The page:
Monday, January 6, 2014

Reflections on Sunday's Ritual

My Parshall Cross that I gave the UU's Little Free Library has a new home it seems on the banner! I'm happy it's still able to protect the church. I saw it tonight while attending January's UU pagan group's get-together. First ritual with a different organizer. While I'm still overall enjoying my visits with the group, I still have a bit of a complaint as someone without Wiccanate privilege. I don't know how to exactly bring up these sort of complaints... but at least I can voice them on this blog, eh?

First and foremost, I have some critical thinking errors on the part of the organizer. The ritual he lead was about suffering and basically overcome it... I think? More just to meditate on it. But a few things he said really irked me. 
  • "Those without suffering you are selfish." What? How? No??? I can think of two people immediately who have a lot of pain and suffering...and are incredibly selfish. Suffering doesn't have a relationship with selflessness. Don't romanticized suffering.
  • That was the other thing. He presented suffering as something that needed to be done to get somewhere which...I
  • All I can think about is my mental illness and how he's romanticizing suffering as something one can "get over" or emerge better from. Not always. Not always.
Other than the problems I had with how he addressed suffering, then there were generalizations involving how "Every culture has the Hero's Journey." And after he said that, I thought about Gaelic mythology and...couldn't think of a journey that resembled that. I messaged some other Gaelic Polytheists and they agreed. It seems like the problems that arise whenever one tries to look for archetypes in any other culture. If one looks hard enough and bends the cultural figure enough, they'll sure find someone that can fit that archetype--even if, in reality and canon, that figure doesn't.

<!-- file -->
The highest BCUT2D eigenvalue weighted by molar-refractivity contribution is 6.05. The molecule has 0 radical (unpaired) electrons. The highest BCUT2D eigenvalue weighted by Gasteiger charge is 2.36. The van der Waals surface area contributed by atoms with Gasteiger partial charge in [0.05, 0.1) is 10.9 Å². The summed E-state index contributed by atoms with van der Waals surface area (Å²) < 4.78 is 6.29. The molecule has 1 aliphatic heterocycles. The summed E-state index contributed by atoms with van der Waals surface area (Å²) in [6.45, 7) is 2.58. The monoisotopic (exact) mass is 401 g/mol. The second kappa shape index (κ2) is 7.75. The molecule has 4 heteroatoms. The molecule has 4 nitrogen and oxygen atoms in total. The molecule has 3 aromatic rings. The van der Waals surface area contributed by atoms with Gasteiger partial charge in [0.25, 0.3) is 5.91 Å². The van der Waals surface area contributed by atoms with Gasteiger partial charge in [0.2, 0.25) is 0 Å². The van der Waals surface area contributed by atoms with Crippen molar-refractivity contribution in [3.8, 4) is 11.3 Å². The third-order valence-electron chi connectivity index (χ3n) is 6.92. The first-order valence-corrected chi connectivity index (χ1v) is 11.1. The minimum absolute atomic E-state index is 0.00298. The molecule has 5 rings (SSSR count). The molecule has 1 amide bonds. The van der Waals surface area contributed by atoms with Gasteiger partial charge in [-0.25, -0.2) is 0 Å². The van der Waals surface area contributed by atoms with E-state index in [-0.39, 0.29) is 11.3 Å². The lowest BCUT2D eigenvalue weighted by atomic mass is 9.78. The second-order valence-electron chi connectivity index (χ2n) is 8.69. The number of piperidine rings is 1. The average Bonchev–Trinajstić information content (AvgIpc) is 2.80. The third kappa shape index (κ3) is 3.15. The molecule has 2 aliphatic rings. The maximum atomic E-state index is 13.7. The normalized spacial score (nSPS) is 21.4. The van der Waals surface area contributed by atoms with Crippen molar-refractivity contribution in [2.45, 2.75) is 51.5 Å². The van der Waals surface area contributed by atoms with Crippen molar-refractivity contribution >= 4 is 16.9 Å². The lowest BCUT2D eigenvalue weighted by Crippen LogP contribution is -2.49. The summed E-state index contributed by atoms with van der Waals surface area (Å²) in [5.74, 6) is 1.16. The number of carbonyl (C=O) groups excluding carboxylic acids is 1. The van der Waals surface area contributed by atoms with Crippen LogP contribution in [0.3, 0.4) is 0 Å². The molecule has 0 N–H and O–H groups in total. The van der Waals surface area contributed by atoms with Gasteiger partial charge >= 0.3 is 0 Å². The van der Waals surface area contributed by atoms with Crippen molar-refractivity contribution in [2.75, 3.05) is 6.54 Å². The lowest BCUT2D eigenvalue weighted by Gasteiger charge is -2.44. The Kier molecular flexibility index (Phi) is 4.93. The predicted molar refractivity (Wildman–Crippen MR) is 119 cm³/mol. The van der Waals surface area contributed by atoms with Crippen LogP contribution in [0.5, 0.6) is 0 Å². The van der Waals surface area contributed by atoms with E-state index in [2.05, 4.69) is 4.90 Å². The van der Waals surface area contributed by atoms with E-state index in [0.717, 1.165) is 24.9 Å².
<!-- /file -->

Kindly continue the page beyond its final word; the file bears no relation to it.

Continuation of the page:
SO a bunch of generalizing problems. Ugh. Generalizations. My arch enemy... (archetypal enemy, if you would.) I should add that this is after he invites the 4 Elements, the Earth Goddess, and Odin into our circle. (Which I'm not even sure if he invited Odin or the archetype of Odin.) 

Then we were to meditate in the dark about our suffering. To think about it because "we typically push it away." Again, generalizing... because I don't push my suffering away. I am constantly thinking about it. I am constantly aware of my suffering, my pain, and my problems. I am constantly feeling anxious and worrying and trying to figure out how to minimize my pain. I have to find ways to cope so that I don't think about my suffering. I don't suffer passively. And to assume that I was bothered me a lot.

I went to the restroom after I thought an appropriate amount of time passed so that I could vent online real quick about how bothered I was about the meditation. Afterwards, I returned to a discussion about doing work for charities involving nature preservation. And again with generalization, this assumes that all pagans are nature worshipers which isn't true. I wish my personal path wasn't so nature-oriented or else I would verbally point that out whenever that statement was made. But I'm fairly sure the Kemetics I know aren't nature-based, nor my friend who works with Death entities, etc etc etc...